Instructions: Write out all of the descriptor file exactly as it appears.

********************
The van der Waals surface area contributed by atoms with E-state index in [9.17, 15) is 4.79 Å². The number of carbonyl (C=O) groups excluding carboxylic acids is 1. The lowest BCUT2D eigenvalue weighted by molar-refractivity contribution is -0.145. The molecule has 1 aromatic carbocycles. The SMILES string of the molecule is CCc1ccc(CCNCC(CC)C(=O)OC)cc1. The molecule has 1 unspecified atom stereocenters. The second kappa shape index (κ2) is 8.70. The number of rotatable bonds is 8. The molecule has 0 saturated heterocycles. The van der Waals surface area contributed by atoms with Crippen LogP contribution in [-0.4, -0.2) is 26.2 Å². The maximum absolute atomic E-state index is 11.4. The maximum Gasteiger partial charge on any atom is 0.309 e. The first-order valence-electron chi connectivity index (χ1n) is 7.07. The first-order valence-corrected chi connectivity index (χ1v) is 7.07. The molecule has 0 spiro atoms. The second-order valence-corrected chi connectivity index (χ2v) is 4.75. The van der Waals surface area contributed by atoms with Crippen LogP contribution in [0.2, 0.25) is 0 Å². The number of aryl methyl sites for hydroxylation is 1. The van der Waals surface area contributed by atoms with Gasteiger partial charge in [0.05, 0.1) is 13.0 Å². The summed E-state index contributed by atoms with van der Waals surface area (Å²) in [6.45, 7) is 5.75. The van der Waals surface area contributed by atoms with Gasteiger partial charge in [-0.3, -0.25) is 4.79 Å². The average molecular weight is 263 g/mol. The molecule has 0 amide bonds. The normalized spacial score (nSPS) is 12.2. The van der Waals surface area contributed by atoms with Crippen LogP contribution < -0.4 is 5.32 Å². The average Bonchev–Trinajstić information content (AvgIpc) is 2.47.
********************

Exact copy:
The van der Waals surface area contributed by atoms with E-state index in [9.17, 15) is 4.79 Å². The number of carbonyl (C=O) groups excluding carboxylic acids is 1. The lowest BCUT2D eigenvalue weighted by molar-refractivity contribution is -0.145. The molecule has 1 aromatic carbocycles. The SMILES string of the molecule is CCc1ccc(CCNCC(CC)C(=O)OC)cc1. The molecule has 1 unspecified atom stereocenters. The second kappa shape index (κ2) is 8.70. The number of rotatable bonds is 8. The molecule has 0 saturated heterocycles. The van der Waals surface area contributed by atoms with Crippen LogP contribution in [-0.4, -0.2) is 26.2 Å². The maximum absolute atomic E-state index is 11.4. The maximum Gasteiger partial charge on any atom is 0.309 e. The first-order valence-electron chi connectivity index (χ1n) is 7.07. The first-order valence-corrected chi connectivity index (χ1v) is 7.07. The molecule has 0 spiro atoms. The second-order valence-corrected chi connectivity index (χ2v) is 4.75. The van der Waals surface area contributed by atoms with Crippen LogP contribution in [0.2, 0.25) is 0 Å². The number of aryl methyl sites for hydroxylation is 1. The van der Waals surface area contributed by atoms with Gasteiger partial charge in [0.05, 0.1) is 13.0 Å². The summed E-state index contributed by atoms with van der Waals surface area (Å²) in [6.45, 7) is 5.75. The van der Waals surface area contributed by atoms with Gasteiger partial charge in [-0.3, -0.25) is 4.79 Å². The average molecular weight is 263 g/mol. The molecule has 0 amide bonds. The normalized spacial score (nSPS) is 12.2. The van der Waals surface area contributed by atoms with Crippen LogP contribution < -0.4 is 5.32 Å². The average Bonchev–Trinajstić information content (AvgIpc) is 2.47.